National Security Advisor Jake Sullivan said on Sunday that the United States, in consultations with its friends and allies, will consider its response against China if it turns out that Beijing is refusing to live up to its international obligations on the origins and transmission of COVID-19. “We are not, at this point, going to issue threats or ultimatums. What we’re going to do is continue to rally support in the international community," Sullivan told CNN in an interview.
“And if it turns out that China refuses to live up to its international obligations, we will have to consider our responses at that point, and we will do so in concert with allies and partners," Sullivan said when asked if the US is considering action against China to increase the pressure.
There are two tracks that the Biden Administration is operating on in terms of trying to get to the bottom of how COVID-19 came into the world. “One track is an intelligence community assessment that President (Joe) Biden ordered. That has a 90-day clock on it. And, in August, the intelligence community will report back, he said.
“The second track is an international investigation led by the World Health Organisation, for which President Biden has rallied Democratic partners to say there must be access to China to be able to get the data necessary to understand what happened here, he said. Sullivan said that the Administration is in the process of using its own capacities, own capabilities to begin to develop a clearer picture. “Then secondly, in order to build the kind of international consensus around this issue that will be required to put additional pressure on China, that takes diplomatic spadework," he said.
“It’s spadework the president carried forward in a major way at the G7, getting for the first time something the last administration could not get, which was the democratic world speaking out with one voice on this issue. And then we will take it from there," he said.
Reiterating that the US is not going to simply accept China saying no, he said: But we will work between now and when this second phase of the WHO investigation is fully under way to have as strong a consensus in the international community as possible, because it is from that position of strength that we will best be able to deal with China. The origins of the COVID-19 remain a widely debated topic, with some scientists and politicians maintaining that the possibility of a lab leak of the deadly virus exists.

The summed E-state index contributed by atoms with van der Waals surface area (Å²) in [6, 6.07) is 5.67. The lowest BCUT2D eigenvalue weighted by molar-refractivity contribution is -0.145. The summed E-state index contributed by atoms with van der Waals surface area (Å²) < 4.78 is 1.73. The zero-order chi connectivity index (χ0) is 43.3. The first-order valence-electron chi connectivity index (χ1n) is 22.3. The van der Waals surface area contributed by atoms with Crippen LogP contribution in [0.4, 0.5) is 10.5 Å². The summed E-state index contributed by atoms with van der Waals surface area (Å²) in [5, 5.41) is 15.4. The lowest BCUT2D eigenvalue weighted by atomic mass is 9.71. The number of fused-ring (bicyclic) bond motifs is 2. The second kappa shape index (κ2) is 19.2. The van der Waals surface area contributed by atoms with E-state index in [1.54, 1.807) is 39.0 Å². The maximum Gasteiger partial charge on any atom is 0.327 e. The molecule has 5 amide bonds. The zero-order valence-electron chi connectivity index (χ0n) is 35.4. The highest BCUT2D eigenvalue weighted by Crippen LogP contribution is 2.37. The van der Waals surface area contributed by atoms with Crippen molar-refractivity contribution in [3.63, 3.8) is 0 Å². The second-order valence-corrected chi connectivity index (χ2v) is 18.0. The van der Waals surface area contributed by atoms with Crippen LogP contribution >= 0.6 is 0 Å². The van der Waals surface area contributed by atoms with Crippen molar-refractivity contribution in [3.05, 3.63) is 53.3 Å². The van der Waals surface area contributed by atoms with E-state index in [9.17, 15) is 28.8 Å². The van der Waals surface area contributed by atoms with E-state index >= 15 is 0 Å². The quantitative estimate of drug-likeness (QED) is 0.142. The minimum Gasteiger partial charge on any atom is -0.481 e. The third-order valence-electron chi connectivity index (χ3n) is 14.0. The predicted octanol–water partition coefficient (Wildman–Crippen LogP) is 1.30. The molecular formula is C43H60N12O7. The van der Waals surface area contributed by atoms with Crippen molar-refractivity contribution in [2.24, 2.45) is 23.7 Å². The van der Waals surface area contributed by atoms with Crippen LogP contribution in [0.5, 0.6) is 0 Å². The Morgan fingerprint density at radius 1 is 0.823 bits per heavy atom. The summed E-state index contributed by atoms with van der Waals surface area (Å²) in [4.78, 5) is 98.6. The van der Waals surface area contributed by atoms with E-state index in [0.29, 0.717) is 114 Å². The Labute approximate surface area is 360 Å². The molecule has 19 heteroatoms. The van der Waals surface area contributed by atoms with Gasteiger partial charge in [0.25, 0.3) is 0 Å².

China’s Wuhan Institute of Virology (WIV) is near the outbreak’s known epicentre of Huanan Seafood Market in Wuhan, where the virus first emerged in late 2019 and became a pandemic. More than 178 million confirmed cases have since been confirmed worldwide and at least 3.86 million deaths reported. China has been accused of withholding raw data and access to sites that would aid deeper investigation into how the virus came into being, and how it first spread.
Scientists believe that the virus is likely to have passed from animals to humans, but there remains a possibility that it may have escaped from the Wuhan Institute of Virology, which investigates other coronaviruses. Biden last month directed the country’s intelligence agencies to report in the next three months on whether COVID-19 emerged from an animal or during a laboratory accident.
However, Beijing has maintained there is no connection between the pandemic origins and the Wuhan lab and sought to dismiss the issue of a possible leak as an absurd story. China asserts that the COVID-19 broke out in different places in the world and China only reported the virus first.